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FTC seeks to change COPPA rules

Against the backdrop of an increasingly digital society, the US Federal Trade Commission (FTC) has proposed changes to the Children's Online Privacy Protection Act (COPPA) Rule, which currently gives parents control over what personal information websites may collect from children under 13.
September 19, 2011

Against the backdrop of an increasingly digital society, the US Federal Trade Commission (FTC) has proposed  changes to the Children’s Online Privacy Protection Act (COPPA) Rule, which currently gives parents control over what personal information websites may collect from children under 13.

Among the proposed revisions is the re-definition of personal information to include geo-location information, the removal of email plus as a valid parental consent mechanism, the classification of screen name and photos as personal information and outlawing the practice of behavioral advertising on children’s websites (unless verifiable parental consent is provided).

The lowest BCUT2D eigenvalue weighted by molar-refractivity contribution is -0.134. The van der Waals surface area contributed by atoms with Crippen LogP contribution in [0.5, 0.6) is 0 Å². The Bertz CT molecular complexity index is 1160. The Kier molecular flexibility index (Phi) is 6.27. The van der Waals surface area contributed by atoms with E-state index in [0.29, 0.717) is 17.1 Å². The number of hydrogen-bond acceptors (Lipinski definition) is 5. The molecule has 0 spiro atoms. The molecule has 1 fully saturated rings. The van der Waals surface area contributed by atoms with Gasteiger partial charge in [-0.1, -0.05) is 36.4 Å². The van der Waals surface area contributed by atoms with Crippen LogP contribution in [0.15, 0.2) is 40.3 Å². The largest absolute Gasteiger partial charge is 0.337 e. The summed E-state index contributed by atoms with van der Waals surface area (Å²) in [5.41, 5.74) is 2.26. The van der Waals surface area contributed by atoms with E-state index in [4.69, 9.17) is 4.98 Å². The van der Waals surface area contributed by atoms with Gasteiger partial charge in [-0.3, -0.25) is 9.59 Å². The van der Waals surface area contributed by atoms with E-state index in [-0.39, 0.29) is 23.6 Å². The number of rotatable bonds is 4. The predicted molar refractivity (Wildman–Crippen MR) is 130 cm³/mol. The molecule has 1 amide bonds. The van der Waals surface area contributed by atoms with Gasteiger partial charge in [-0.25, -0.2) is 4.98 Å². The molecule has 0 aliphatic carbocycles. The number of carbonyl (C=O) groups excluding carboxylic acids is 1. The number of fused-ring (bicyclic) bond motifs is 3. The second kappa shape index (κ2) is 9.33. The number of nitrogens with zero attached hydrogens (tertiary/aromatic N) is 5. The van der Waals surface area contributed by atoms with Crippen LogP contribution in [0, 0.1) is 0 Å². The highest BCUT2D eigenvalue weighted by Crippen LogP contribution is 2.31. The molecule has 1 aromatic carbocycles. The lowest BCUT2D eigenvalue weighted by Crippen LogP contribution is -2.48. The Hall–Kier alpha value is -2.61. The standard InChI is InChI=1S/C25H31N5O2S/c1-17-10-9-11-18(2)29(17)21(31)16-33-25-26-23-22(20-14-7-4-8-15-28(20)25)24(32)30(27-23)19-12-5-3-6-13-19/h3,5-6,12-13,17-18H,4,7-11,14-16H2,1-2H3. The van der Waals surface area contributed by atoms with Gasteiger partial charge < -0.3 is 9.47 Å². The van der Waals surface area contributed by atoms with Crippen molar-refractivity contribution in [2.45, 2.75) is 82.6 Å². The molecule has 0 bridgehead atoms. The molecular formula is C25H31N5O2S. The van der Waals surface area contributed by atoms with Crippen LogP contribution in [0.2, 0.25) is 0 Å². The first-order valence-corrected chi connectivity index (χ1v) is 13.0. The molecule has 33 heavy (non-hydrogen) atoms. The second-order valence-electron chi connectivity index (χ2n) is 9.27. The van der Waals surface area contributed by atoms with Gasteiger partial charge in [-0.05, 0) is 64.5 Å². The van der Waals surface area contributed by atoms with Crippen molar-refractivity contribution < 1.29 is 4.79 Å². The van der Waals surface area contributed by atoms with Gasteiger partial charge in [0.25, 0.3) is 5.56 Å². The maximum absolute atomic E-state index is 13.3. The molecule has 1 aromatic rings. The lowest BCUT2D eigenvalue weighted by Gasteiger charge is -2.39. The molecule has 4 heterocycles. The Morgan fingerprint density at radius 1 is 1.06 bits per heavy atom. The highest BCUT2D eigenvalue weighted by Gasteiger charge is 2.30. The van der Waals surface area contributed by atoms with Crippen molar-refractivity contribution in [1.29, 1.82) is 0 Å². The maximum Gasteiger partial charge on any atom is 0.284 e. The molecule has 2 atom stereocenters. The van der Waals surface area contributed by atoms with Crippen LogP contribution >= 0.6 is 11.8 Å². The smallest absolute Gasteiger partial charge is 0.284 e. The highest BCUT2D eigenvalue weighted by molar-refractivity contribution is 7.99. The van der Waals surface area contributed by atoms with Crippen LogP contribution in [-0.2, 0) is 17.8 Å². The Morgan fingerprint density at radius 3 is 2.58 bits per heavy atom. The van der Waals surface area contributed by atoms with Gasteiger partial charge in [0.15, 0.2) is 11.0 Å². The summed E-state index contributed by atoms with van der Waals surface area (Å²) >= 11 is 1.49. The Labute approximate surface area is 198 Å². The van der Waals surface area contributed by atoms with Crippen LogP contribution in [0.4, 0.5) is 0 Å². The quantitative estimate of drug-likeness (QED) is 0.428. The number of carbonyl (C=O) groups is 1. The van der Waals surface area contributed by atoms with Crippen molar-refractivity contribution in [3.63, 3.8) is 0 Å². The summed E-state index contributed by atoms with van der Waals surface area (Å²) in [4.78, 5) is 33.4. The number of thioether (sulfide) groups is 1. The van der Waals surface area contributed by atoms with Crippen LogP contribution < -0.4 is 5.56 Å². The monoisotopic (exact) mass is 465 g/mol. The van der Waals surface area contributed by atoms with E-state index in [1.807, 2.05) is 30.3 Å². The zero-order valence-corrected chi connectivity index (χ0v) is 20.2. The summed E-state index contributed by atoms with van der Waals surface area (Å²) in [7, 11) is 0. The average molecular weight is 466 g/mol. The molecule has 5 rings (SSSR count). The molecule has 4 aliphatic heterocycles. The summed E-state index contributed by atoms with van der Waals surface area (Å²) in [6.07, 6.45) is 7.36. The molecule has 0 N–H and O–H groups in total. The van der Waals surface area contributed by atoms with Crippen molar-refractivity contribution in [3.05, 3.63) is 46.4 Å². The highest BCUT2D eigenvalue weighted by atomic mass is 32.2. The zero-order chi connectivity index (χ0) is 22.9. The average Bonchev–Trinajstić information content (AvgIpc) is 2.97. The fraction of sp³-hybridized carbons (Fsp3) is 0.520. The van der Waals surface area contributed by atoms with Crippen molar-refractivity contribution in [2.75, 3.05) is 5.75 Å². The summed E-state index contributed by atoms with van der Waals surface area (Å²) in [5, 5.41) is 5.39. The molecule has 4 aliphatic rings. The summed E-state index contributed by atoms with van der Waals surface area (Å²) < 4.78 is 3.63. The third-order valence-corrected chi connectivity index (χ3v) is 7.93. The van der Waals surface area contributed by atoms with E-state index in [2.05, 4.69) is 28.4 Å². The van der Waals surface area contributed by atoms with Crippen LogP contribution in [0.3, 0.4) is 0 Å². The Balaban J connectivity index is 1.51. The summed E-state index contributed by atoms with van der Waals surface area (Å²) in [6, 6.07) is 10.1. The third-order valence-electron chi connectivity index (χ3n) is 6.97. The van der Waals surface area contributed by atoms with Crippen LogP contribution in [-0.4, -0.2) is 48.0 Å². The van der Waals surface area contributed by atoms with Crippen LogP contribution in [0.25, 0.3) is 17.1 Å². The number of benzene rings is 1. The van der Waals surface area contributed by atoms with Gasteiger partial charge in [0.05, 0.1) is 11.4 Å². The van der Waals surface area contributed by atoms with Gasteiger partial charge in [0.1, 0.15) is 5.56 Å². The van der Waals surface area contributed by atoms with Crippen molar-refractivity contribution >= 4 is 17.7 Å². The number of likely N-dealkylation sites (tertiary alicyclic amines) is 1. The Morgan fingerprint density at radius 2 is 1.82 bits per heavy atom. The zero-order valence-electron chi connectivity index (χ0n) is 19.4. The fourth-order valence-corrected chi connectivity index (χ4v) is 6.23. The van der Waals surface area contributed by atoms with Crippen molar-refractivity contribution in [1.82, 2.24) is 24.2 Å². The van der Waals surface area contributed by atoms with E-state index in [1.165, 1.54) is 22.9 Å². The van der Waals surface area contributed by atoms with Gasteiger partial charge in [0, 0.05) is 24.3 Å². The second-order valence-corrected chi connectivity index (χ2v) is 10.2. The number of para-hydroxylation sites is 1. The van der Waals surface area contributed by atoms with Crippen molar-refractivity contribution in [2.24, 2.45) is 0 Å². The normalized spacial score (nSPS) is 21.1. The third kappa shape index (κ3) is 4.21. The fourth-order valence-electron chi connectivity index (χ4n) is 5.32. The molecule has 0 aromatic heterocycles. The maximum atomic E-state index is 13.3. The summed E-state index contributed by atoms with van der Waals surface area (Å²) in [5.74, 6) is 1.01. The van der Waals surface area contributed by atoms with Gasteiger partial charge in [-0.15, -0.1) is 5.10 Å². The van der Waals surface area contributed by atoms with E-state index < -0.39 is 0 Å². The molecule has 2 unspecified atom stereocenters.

The amended propositions are designed to ensure that the guidelines continue to protect children’s privacy as online technologies evolve and re-shape the definitions of personal information, collection, parental notice, and the role of self-regulatory “safe harbor” programs.

The proposed changes come as a reaction to the the influx of mobile devices and social networking opportunities at kids’ fingertips. For one, a reported 7.5 million kids under the age of 13 are reportedly on Facebook.

The FTC previously reviewed the COPPA Rule in 2005, but no changes were made.

About The Author
Wendy is Kidscreen’s Associate Editor. When she’s not sourcing material for the brand's daily email newsletter, she’s researching, writing and connecting with others about the newest trends in digital media. Contact Wendy at wgoldman@brunico.com.

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